SAARC summit opens with hopes to make a difference


As the two-day 17th SAARC Summit opened on Thursday with heads of state and government attending the inaugural session at the Equatorial Convention Centre, Prime Minister Yousaf Raza Gilani said terrorism, in all its form and manifestation, presented an enormous challenge to the region and the world.
“Pakistan supports efforts under SAARC at enhancing cooperation to eliminate this menace,” the prime minister said in his address. The opening of the summit was carried out by the chairman of the 16th SAARC Summit and Prime Minister of Bhutan, Lynchhen Jigmi Yoezer Thinley. President of Maldives Mohamed Nasheed assumed the chair of the 17th SAARC Summit and addressed the gathering after the adoption of the agenda.
The inaugural session was also addressed by the heads of states and governments of the SAARC countries – Nepal, Sri Lanka, Afghanistan, Bangladesh, Bhutan and India. Gilani said Pakistan attached great importance to SAARC. “Our association has come to epitomise the hopes and aspirations of the peoples of our region for peace, progress and prosperity,” he said, adding that South Asia had the potential to become an important engine for global economic growth, as it had all the necessary ingredients in terms of human and natural resources to work the economic miracle of this century. “Time has come for SAARC to lead the way in a historic transformation of our region by utilising its vast capabilities and build on the sure foundations of great civilisational heritage of the peoples of this region.” He said the theme “Building Bridges” reflected the common desire for promoting mutual understanding and reaching out to each other to create win-win scenarios, as it also resonated with SAARC’s avowed goal to enhance “Intra-regional connectivity” by 2020. Gilani stressed the need for building on inherent strengths and effectively addressing common issues such as socio-economic disparities, poverty alleviation, food security, energy security, women’s empowerment, health and education. He welcomed the establishment of SAARC development fund as an achievement and said this fund must be enabled to lead a region-wide developmental effort.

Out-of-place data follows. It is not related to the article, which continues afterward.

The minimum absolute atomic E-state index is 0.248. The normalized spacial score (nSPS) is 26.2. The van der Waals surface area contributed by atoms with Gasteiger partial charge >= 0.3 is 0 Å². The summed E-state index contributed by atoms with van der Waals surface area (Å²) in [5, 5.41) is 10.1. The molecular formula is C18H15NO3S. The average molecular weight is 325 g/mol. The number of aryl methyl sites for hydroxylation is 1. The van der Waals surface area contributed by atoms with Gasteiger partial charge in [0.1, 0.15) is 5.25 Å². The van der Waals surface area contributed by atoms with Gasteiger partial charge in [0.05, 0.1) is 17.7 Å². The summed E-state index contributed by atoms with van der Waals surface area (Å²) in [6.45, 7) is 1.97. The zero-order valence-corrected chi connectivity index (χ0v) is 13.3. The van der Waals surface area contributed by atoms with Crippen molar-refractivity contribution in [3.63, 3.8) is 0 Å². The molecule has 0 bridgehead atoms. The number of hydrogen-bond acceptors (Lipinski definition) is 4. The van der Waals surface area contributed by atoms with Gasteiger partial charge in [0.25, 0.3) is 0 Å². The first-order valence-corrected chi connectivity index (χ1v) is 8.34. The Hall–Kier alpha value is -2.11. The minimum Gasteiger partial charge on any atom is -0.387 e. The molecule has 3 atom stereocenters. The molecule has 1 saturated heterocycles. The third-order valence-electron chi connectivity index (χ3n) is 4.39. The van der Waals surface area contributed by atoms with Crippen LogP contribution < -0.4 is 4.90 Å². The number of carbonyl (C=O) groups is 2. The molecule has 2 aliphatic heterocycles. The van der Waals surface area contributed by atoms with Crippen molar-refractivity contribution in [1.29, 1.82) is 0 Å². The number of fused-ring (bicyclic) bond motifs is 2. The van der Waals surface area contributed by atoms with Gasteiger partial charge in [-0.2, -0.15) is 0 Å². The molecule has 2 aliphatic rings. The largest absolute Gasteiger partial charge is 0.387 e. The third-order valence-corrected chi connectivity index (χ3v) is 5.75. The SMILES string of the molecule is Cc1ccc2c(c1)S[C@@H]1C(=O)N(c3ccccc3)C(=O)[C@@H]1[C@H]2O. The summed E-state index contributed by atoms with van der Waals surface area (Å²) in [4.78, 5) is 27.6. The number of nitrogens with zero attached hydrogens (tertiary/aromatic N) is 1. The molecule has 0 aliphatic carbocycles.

He said the economic development of South Asia was closely linked to the availability of energy at affordable price. “With abundant alternate energy resources available region wide, we need to collectively focus on harnessing indigenous energy production potential such as solar, wind, bio and hydel. We should also consider arrangements for trans-regional oil and gas pipelines.” Gilani expressed happiness over the concept of SAARC Energy Ring. “The way forward would be to consider regional framework arrangements on energy cooperation,” he said, adding that climate change was another common challenge confronting the SAARC region. “Having suffered from unprecedented floods in past two summers, Pakistan fully understands the urgent and compelling need for concerted and focused attention on this issue by SAARC member states. “Green South Asia” would be a befitting theme for SAARC to pursue.” In his speech, Indian Prime Minister Manmohan Singh pledged to promote fair trade in the region. He spoke positively of the progress made in SAARC, terming it as “impressive” and pointed out that many sectors, including trade, transport, health and education have benefited from it. “Our summit is taking place at a time when the West is having an economic crisis. In the meantime developing countries like ours will be squeezed for capital and markets and we should look for innovative solutions within South Asian region,” he said. He urged for this process to continue and admitted that India had a special responsibility to make a trade liberalisation method that would reduce the sensitive list of the South Asia Free Trade Agreement.
Singh insisted that India was committed to free and fair trade in the region and dismissed concerns that smaller economies would be flooded out.